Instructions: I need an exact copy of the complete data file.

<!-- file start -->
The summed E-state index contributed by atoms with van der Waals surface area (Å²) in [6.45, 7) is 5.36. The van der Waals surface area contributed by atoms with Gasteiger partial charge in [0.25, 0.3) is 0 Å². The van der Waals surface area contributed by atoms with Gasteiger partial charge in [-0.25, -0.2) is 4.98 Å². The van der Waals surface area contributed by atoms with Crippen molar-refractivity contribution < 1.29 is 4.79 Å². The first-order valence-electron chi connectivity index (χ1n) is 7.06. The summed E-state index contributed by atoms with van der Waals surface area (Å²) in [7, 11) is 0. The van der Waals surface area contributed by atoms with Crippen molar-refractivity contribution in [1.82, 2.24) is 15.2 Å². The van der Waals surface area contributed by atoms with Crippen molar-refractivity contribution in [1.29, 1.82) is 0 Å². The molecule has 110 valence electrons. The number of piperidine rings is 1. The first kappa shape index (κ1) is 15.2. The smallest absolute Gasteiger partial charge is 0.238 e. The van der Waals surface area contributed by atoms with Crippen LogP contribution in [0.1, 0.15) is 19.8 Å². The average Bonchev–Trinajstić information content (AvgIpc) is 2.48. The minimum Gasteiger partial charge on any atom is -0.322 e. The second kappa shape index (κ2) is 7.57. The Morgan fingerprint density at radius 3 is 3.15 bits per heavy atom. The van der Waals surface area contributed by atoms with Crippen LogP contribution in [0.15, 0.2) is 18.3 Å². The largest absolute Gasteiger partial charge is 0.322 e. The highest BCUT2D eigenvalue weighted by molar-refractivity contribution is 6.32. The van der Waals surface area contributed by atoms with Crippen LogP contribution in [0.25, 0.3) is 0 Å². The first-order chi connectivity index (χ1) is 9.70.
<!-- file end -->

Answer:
The summed E-state index contributed by atoms with van der Waals surface area (Å²) in [6.45, 7) is 5.36. The van der Waals surface area contributed by atoms with Gasteiger partial charge in [0.25, 0.3) is 0 Å². The van der Waals surface area contributed by atoms with Gasteiger partial charge in [-0.25, -0.2) is 4.98 Å². The van der Waals surface area contributed by atoms with Crippen molar-refractivity contribution < 1.29 is 4.79 Å². The first-order valence-electron chi connectivity index (χ1n) is 7.06. The summed E-state index contributed by atoms with van der Waals surface area (Å²) in [7, 11) is 0. The van der Waals surface area contributed by atoms with Crippen molar-refractivity contribution in [1.82, 2.24) is 15.2 Å². The van der Waals surface area contributed by atoms with Crippen molar-refractivity contribution in [1.29, 1.82) is 0 Å². The molecule has 110 valence electrons. The number of piperidine rings is 1. The first kappa shape index (κ1) is 15.2. The smallest absolute Gasteiger partial charge is 0.238 e. The van der Waals surface area contributed by atoms with Crippen LogP contribution in [0.1, 0.15) is 19.8 Å². The average Bonchev–Trinajstić information content (AvgIpc) is 2.48. The minimum Gasteiger partial charge on any atom is -0.322 e. The second kappa shape index (κ2) is 7.57. The Morgan fingerprint density at radius 3 is 3.15 bits per heavy atom. The van der Waals surface area contributed by atoms with Crippen LogP contribution in [0.15, 0.2) is 18.3 Å². The largest absolute Gasteiger partial charge is 0.322 e. The highest BCUT2D eigenvalue weighted by molar-refractivity contribution is 6.32. The van der Waals surface area contributed by atoms with Crippen LogP contribution in [0.25, 0.3) is 0 Å². The first-order chi connectivity index (χ1) is 9.70.